Many Orthodox women who have had a death in the family have found it difficult to find a synagogue that will accommodate them so that they can say KaddishThe Aramaic memorial prayer for the dead. Mourners recite this prayer at every service, every day, in the presence of a minyan (prayer quorum) over the course of a year (for a parent) or thirty days (for a sibling or offspring). The prayer actually makes no mention of the dead, but rather prays for the sanctification and magnification of God's name.. I used the following alternative after the death of a cousin for whom no immediate family members were saying Kaddish: I chose a chapter of Psalms to recite three times a day for the first 11 months, and every year on her Yahrtzeit(Yiddish) The anniversary of a death, usually marked by the lighting of a 24-hour yahrzeit candle and the recitation of Kaddish, the memorial prayer. For U.S. Jews, the unveiling of the headstone usually takes place on or around the first yahrzeit..
At the end of the morning, afternoon, and evening prayers, stand up (if other people are present, they should stand, too) and read Psalm 138 (or another reading of your choice) aloud.
At a tefillahLit. Prayer group, you or someone else might want to announce that you will now say a Psalm in memory of ____, since this ritual may not be familiar to those present.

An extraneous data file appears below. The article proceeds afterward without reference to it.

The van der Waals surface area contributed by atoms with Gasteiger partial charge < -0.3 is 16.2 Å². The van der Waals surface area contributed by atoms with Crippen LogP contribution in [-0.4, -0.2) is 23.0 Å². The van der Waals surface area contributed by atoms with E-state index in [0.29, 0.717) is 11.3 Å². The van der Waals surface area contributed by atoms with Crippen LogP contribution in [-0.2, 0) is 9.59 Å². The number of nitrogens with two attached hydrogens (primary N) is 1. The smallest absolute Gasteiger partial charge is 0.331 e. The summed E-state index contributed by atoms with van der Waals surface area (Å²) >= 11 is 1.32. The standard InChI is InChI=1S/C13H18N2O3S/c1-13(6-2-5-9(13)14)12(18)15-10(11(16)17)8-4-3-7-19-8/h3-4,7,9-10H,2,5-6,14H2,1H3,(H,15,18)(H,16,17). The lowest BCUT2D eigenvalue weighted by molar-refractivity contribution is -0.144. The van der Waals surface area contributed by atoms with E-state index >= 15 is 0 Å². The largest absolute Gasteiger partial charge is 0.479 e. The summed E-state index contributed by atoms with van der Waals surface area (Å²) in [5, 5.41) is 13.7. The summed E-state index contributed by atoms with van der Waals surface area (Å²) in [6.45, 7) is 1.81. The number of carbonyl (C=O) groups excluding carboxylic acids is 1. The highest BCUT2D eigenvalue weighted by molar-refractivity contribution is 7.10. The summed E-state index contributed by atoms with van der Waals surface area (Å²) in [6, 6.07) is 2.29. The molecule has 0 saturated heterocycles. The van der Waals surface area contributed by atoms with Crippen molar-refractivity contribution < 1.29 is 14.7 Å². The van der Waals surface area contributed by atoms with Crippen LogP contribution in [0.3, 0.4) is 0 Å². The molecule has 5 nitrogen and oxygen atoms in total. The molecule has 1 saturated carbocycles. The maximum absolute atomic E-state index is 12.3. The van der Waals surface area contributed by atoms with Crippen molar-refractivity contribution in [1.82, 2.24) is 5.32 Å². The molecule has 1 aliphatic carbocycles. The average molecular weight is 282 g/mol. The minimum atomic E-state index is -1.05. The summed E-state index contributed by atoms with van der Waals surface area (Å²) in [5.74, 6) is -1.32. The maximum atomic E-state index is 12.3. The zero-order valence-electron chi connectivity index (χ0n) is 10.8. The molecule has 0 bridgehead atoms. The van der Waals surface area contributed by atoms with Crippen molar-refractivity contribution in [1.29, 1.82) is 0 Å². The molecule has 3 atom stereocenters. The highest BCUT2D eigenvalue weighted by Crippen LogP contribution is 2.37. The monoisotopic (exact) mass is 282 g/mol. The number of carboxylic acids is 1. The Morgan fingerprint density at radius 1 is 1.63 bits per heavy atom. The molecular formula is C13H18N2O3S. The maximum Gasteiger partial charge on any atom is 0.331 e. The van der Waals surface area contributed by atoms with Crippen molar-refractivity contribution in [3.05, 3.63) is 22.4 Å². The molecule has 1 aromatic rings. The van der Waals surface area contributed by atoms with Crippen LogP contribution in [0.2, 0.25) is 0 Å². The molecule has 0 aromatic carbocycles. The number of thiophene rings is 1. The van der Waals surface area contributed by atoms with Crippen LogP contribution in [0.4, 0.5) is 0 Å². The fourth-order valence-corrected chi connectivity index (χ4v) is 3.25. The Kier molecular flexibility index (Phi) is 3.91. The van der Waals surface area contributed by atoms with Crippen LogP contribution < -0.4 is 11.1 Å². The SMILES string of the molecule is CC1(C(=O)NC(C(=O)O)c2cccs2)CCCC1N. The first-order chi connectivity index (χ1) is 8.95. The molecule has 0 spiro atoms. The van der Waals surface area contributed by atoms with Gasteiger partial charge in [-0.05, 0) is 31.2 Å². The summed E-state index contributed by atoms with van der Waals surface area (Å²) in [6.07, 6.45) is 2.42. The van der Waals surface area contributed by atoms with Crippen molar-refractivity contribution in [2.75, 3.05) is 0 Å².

I found this ritual helpful because:
- I could do it aloud at a women’s tefillah, quietly in a minyanThe group of ten adult Jews needed to read from the Torah and to recite some of the most important communal prayers. In Orthodox communities, a quorum of ten men is traditionally required. Today, most liberal Jewish communities count all Jewish adults as part of a minyan., or even at home when no one else was around
- It would have felt strange to say Kaddish since, barukh HashemLit. The Name, referring to the ineffable name of God; used as a substitute for any of the more sacred names of God when not speaking in prayer. Particularly used in conversation., my parents are both alive and well!
I chose Psalm 138 because I felt that it echoed some of the themes of Kaddish, and also had some phrases that I think would have helped my cousin (and all of us!). Others might find that another Psalm (or other text) is more meaningful.